|Professional and Ethical||The team member has committed plagiarism, falsified data, ignored their responsibility as an engineer. The team member may have behaved inappropriately at a team event, or in a manner that reflects adversely on the team. The members' actions may cause the entire team to fail.||The team member has overlooked some references or consistently fails to cite sources and conduct individual tasks. The team member may have made some off-color remarks or been offensive to a team-mate or other individual. The team member needs to clean up his/her act.||The team member behaves responsibly and fully documents sources and collaborators on all work.||The team member is a role model for others, and behaves in a professional and ethical fashion even under very trying and difficult circumstances.|
|Committed||The team member is a burden to the rest of the team.||The team member is carrying less than their fair share of the work load.||The team member is carrying their fair share of the workload.||The team member is carrying more than their fair share of the workload.|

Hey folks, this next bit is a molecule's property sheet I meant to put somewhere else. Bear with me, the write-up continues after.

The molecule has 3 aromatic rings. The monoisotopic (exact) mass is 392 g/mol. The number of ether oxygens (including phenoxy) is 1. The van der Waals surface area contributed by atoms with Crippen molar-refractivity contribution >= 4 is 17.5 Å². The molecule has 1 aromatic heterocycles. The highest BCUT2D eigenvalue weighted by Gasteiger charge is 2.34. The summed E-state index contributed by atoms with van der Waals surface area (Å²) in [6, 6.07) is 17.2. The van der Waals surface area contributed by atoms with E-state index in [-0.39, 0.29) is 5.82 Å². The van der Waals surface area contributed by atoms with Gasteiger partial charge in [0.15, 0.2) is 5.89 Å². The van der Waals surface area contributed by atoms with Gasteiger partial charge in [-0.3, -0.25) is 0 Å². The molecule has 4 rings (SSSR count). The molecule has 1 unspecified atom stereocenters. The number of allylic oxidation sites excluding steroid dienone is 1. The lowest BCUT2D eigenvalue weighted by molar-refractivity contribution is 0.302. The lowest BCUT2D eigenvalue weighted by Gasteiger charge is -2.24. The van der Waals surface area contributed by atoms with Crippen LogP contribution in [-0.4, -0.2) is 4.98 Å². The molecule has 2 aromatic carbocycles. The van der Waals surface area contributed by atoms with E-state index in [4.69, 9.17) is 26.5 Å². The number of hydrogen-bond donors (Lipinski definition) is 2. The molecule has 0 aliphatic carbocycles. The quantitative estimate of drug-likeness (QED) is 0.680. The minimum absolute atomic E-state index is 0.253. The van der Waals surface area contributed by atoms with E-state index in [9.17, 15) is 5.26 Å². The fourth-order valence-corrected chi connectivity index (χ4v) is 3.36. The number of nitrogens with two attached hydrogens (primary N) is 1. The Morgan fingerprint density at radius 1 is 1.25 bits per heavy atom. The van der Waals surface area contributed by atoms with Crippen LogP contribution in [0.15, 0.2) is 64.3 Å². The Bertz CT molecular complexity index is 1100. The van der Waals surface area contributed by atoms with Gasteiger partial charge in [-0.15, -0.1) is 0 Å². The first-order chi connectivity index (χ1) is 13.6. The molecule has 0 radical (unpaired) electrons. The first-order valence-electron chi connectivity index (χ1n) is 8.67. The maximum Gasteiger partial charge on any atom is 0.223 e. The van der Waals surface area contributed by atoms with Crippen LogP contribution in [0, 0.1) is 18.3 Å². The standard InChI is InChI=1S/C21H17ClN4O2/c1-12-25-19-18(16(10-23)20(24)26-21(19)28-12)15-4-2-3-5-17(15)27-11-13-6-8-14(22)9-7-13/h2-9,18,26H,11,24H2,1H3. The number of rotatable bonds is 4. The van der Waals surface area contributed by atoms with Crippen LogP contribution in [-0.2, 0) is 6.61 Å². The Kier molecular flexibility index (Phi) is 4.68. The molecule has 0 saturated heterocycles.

Peer Assessment Form
Every team member should complete a peer assessment form periodically. The member names fill in the rows along the left, and the Values in the columns across the top. Write the Norms of performance in each entry of the matrix.
Norm Assessment Scale:
- 4 - Exceeds Expectations
- 3 - Meets Expectations
- 2 - Needs Improvement
- 1 - Unsatisfactory
|Member Name||Punctual||Thorough||Accurate||Professional and Ethical||Committed||Overall Average|
|Member Name||Punctual||Thorough||Accurate||Professional and Ethical||Committed||Overall Average|
|Peer Assessment was submitted individually to Professor Slack.|